Optimal SBP targets in routine clinical care

Gitsels, Lisanne A., Kulinskaya, Elena, Bakbergenuly, Ilyas and Steel, Nicholas ORCID: https://orcid.org/0000-0003-1528-140X (2019) Optimal SBP targets in routine clinical care. Journal of Hypertension, 37 (4). 837–843. ISSN 0263-6352

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Objective: Compare outcomes of intensive treatment of SBP to less than 120 mmHg versus standard treatment to less than 140 mmHg in the US clinical Systolic Blood Pressure Intervention Trial (SPRINT) with similar hypertensive patients managed in routine primary care in the United Kingdom. Methods: Hypertensive patients aged 50–90 without diabetes or chronic kidney disease (CKD) were selected in SPRINT and The Health Improvement Network (THIN) database. Patients were enrolled in 2010–2013 and followed-up to 2015 (SPRINT N = 4112; THIN N = 8631). Cox's proportional hazards regressions were fitted to estimate the hazard of all-cause mortality or CKD (main adverse effect) associated with intensive treatment, adjusted for sex, age, ethnicity, smoking, blood pressure, cardiovascular disease, aspirin, statin, number of antihypertensive drugs at baseline, change in number of antihypertensive drugs at trial entry, and clinical site. Results: Almost half of the patients had intensive treatment (43–45%). In SPRINT, intensive treatment was associated with a decreased hazard of mortality of 0.63 (0.43–0.92), while in THIN with an increased hazard of 1.66 (1.28–2.15). In THIN, this effect was time-dependent. Intensive treatment was associated with an increased hazard of CKD of 2.67 (1.74–4.11) in SPRINT and 1.35 (1.08–1.70) in THIN. In THIN, this effect differed by the number of antihypertensive drugs prescribed at baseline. Conclusion: It appears that intensive treatment of SBP may be harmful in the general population where all have access to routine healthcare as with the UK National Health Services, but could be beneficial in high-risk patients who are closely monitored.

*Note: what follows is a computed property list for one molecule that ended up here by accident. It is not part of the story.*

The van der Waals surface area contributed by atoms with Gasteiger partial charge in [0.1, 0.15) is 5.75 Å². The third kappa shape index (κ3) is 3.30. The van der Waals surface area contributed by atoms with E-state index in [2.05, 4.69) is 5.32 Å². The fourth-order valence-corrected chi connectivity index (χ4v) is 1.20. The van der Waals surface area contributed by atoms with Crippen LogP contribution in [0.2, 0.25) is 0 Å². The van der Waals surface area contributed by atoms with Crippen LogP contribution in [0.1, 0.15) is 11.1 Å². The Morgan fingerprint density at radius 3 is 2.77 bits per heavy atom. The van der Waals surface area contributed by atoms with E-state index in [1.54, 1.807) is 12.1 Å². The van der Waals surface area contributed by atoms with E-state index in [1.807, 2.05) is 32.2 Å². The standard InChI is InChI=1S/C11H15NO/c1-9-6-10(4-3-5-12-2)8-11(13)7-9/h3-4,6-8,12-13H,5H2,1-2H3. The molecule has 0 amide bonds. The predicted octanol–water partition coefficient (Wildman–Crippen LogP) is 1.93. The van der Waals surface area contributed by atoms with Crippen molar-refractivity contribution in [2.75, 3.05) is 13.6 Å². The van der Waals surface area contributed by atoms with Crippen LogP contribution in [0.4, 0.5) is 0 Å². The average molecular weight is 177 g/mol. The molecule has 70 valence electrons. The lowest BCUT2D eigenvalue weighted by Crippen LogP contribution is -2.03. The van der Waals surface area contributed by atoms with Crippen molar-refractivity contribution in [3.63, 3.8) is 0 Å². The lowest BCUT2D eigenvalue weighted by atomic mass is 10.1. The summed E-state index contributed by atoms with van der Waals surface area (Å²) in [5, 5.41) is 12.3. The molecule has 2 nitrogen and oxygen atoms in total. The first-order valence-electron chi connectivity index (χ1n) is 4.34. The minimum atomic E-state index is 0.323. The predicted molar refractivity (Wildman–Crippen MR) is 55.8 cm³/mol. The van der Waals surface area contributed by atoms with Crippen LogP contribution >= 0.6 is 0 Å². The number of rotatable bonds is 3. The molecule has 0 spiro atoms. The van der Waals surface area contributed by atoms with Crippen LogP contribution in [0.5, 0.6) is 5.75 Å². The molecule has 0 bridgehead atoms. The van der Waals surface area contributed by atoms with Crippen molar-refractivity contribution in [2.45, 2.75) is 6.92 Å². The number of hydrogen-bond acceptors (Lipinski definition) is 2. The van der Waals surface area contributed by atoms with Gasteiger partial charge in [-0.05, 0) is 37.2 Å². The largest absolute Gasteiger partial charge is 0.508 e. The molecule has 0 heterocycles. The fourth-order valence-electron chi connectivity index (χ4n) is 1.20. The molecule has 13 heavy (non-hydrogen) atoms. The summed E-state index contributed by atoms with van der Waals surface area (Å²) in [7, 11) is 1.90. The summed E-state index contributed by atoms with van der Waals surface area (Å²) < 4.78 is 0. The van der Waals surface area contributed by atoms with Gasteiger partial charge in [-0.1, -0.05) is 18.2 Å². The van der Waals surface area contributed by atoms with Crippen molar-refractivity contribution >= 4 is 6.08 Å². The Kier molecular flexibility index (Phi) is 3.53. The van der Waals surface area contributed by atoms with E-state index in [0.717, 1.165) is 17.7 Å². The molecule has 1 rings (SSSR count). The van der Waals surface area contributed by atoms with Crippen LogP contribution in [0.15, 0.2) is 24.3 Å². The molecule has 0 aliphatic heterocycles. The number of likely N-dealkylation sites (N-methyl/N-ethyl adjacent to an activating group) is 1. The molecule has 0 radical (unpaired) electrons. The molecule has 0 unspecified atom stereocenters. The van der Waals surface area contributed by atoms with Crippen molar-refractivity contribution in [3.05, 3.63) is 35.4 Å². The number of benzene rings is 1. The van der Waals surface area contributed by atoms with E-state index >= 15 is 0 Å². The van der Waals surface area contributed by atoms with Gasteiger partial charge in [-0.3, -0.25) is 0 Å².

Item Type: Article
Uncontrolled Keywords: systolic blood pressure,hypertension,antihypertensive treatment,chronic kidney disease,survival prospects,clinical guidelines,sdg 3 - good health and well-being ,/dk/atira/pure/sustainabledevelopmentgoals/good_health_and_well_being
Faculty \ School: Faculty of Science > School of Computing Sciences
Faculty of Medicine and Health Sciences > Norwich Medical School
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Depositing User: LivePure Connector
Date Deposited: 17 Sep 2018 10:34
Last Modified: 22 Oct 2022 04:07
URI: https://ueaeprints.uea.ac.uk/id/eprint/68301
DOI: 10.1097/HJH.0000000000001947

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